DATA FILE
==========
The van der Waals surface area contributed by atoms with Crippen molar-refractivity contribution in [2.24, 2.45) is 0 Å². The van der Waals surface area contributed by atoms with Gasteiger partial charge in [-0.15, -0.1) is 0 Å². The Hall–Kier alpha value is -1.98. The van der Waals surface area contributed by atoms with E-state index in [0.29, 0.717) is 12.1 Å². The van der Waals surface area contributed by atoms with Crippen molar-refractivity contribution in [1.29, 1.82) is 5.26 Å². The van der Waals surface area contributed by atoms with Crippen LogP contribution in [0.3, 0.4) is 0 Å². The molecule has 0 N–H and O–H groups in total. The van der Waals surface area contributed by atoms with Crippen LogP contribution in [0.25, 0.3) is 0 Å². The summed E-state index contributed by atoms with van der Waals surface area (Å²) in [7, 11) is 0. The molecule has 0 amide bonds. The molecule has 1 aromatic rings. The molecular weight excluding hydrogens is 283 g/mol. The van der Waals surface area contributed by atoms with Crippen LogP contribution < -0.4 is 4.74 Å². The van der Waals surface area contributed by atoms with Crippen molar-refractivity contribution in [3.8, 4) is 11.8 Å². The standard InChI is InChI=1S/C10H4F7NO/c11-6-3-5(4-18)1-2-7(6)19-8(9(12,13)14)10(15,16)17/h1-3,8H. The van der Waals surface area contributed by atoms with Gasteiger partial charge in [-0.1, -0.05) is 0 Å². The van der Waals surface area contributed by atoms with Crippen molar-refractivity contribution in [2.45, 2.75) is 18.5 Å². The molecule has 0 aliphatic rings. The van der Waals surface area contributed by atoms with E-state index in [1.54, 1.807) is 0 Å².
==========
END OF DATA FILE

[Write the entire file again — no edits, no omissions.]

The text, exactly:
The van der Waals surface area contributed by atoms with Crippen molar-refractivity contribution in [2.24, 2.45) is 0 Å². The van der Waals surface area contributed by atoms with Gasteiger partial charge in [-0.15, -0.1) is 0 Å². The Hall–Kier alpha value is -1.98. The van der Waals surface area contributed by atoms with E-state index in [0.29, 0.717) is 12.1 Å². The van der Waals surface area contributed by atoms with Crippen molar-refractivity contribution in [1.29, 1.82) is 5.26 Å². The van der Waals surface area contributed by atoms with Crippen LogP contribution in [0.3, 0.4) is 0 Å². The molecule has 0 N–H and O–H groups in total. The van der Waals surface area contributed by atoms with Crippen LogP contribution in [0.25, 0.3) is 0 Å². The summed E-state index contributed by atoms with van der Waals surface area (Å²) in [7, 11) is 0. The molecule has 0 amide bonds. The molecule has 1 aromatic rings. The molecular weight excluding hydrogens is 283 g/mol. The van der Waals surface area contributed by atoms with Crippen LogP contribution < -0.4 is 4.74 Å². The van der Waals surface area contributed by atoms with Crippen molar-refractivity contribution in [3.8, 4) is 11.8 Å². The standard InChI is InChI=1S/C10H4F7NO/c11-6-3-5(4-18)1-2-7(6)19-8(9(12,13)14)10(15,16)17/h1-3,8H. The van der Waals surface area contributed by atoms with Gasteiger partial charge in [-0.1, -0.05) is 0 Å². The van der Waals surface area contributed by atoms with Crippen molar-refractivity contribution in [2.45, 2.75) is 18.5 Å². The molecule has 0 aliphatic rings. The van der Waals surface area contributed by atoms with E-state index in [1.54, 1.807) is 0 Å².